This has translated into activities that are in various stages of forming

           Education and Training in OS


           "Clearinghourse" to connect with people and ideas (e.g., the web
site, the e-mail list, contacts)


These are the core activities around which we expect to build the institute.

We currently have 72 members, $2,250 in funds, and a lot of promise.


At http://peggyholman.com/wp-content/uploads/2010/06/Forming-OSI.pdf


Open Space Technology came into being in 1985. Since that time, it has
spawned several books, many training classes, and attracted somewhere
between 3,000 and 5,000 practitioners (and who knows how many participants)
throughout the world. All this with the support of one man and the help of
a handful of close friends and colleagues.

The Open Space Institutes of Canada and the United States began life not as
a new idea but as a way to sustain and grow what has come before. The
people involved with forming the institutes began with a challenge: to
evolve around the essence of Open Space.

The purpose of this article is to share what I, as a co-creator of one of
the Open Space Institutes (OSI), have learned about sustaining Open Space
in a new venture. It includes some of the story of what we’ve begun and how
we are approaching it. My secondary purpose is to interest you in joining
us as we continue to invent the Open Space Institute.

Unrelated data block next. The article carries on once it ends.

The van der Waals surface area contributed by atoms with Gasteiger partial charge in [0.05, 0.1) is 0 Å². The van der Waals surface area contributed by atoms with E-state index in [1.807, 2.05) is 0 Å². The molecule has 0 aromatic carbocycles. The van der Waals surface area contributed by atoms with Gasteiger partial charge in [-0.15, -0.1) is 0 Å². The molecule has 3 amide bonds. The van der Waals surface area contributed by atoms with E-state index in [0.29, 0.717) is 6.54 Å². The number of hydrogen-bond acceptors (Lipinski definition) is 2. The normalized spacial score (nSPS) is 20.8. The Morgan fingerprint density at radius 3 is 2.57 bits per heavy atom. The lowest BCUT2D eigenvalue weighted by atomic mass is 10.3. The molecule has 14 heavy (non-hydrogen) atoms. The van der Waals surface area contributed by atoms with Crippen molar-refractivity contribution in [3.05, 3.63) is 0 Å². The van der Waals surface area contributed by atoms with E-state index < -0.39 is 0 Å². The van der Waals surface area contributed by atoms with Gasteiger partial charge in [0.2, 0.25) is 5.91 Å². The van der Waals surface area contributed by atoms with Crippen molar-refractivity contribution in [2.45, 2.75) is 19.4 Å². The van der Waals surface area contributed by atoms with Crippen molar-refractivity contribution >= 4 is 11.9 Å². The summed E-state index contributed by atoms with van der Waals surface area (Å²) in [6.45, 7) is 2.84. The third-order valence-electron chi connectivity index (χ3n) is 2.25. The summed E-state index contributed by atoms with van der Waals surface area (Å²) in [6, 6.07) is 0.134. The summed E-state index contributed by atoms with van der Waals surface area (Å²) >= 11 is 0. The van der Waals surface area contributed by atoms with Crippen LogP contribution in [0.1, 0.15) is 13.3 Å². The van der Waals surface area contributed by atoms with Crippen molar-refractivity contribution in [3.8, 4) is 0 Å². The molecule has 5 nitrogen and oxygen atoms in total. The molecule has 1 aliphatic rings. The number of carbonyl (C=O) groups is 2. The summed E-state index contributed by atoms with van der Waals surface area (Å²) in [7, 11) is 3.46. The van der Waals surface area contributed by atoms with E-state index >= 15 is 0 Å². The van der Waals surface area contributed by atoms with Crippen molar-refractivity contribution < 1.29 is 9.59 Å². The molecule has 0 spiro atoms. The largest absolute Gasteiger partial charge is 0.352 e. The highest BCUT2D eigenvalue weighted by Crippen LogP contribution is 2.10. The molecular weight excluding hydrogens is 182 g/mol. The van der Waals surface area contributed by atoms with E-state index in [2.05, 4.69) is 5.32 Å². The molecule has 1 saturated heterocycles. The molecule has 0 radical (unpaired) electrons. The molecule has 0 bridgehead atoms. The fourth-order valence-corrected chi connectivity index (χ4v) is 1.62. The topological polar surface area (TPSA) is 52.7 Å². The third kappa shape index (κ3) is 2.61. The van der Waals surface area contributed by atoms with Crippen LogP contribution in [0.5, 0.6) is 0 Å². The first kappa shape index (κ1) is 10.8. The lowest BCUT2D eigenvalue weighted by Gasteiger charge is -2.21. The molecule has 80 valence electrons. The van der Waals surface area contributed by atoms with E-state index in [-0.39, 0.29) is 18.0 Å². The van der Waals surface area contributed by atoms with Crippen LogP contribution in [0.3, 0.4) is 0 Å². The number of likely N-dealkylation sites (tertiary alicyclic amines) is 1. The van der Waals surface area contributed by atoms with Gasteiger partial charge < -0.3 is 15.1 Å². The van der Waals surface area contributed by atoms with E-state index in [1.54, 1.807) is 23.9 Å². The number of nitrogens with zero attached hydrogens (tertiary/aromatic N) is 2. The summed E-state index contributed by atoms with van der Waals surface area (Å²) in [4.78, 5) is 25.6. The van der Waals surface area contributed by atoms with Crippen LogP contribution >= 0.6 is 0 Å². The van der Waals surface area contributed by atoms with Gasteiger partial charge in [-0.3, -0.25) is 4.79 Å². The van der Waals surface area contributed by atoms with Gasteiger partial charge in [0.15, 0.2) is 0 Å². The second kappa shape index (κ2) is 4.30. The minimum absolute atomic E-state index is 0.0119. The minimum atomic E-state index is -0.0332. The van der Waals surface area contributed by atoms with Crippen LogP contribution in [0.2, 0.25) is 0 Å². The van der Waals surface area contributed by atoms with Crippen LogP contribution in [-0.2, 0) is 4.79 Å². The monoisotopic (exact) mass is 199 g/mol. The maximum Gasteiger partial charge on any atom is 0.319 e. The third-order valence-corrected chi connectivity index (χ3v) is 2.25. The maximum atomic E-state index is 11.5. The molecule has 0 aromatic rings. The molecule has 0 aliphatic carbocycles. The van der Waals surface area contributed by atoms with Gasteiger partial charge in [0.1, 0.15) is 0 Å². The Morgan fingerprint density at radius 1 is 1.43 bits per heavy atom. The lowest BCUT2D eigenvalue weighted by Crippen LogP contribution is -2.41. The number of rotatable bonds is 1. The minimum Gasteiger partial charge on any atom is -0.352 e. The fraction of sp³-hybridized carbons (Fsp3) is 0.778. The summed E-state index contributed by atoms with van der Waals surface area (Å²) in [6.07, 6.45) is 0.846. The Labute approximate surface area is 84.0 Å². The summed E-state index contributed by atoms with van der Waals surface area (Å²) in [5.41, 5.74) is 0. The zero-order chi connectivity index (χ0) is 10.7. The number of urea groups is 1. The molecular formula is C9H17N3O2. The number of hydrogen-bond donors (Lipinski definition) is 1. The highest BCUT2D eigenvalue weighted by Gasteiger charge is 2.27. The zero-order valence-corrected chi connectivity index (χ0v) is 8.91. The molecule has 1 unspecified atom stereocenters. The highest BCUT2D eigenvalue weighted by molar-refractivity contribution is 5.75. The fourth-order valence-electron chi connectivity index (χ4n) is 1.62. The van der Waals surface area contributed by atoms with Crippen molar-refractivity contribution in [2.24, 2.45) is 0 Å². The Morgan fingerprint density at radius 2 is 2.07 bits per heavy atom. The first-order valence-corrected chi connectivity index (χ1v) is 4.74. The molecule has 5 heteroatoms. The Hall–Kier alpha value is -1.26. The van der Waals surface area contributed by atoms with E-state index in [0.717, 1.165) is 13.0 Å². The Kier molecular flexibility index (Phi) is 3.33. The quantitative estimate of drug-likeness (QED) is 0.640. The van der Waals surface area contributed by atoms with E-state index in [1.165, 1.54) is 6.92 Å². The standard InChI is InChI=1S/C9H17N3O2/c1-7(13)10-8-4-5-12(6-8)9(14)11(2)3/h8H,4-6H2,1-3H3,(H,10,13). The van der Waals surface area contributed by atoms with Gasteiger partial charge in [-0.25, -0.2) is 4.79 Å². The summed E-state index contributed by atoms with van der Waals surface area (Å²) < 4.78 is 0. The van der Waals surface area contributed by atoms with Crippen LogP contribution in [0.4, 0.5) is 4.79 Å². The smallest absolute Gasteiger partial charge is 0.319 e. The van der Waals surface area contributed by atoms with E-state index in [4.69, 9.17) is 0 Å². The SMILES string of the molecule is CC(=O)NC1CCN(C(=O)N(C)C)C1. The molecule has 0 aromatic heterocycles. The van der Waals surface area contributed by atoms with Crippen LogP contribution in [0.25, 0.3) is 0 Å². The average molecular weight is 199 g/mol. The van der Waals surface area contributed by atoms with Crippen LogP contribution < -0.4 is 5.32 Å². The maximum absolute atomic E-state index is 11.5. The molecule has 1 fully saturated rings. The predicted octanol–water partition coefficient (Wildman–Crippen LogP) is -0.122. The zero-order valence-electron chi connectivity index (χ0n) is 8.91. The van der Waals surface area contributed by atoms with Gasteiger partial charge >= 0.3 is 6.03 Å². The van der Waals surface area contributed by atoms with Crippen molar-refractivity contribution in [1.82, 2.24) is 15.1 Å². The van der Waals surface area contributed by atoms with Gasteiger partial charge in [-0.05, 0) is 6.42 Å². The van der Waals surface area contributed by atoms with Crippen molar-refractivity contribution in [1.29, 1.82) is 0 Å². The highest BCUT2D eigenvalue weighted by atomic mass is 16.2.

So join me for a moment to imagine what’s possible: think of a community
dedicated to nurturing the growth of human spirit in action. Imagine having
access to a global network of support; an expanse of knowledge,
possibilities, experience, mentoring,… a home which is always open to you…a
safe space to exercise your wildest ideas. An Open Space Institute that
holds many contradictions: unbridled energy and spirit and a supportive,
safe space; the uniqueness of each individual and the alignment of a
community working together. If this picture attracts you, then read on as
the adventure unfolds…

*What have I learned about sustaining Open Space?*

*Stay close to the essence: it keeps spirit and momentum alive*

What is the essence of the Open Space Institute? Our articles of
incorporation put it this way:
*We believe that inspired (inspirited) behavior can be an everyday
experience and that humanity is limited largely by its perceptions of the
possible. We intend to grow that sense of possibility and make it a reality
by focusing on three fundamental areas: learning, research and practice: *
§  *Expanding the learning and practice of self-organizing communities.*
§  *Understanding and integrating what sustains self organizing
§  *Using Open Space principles in creating and sustaining the Open Space

Perhaps my first and most vital learning is that staying close to the
essence, the intention that inspires us, is vital. We find that every time
we drift from what the Open Space Institute personally means to each of us,
our desire to invest any time or energy in making it happen dissipates. We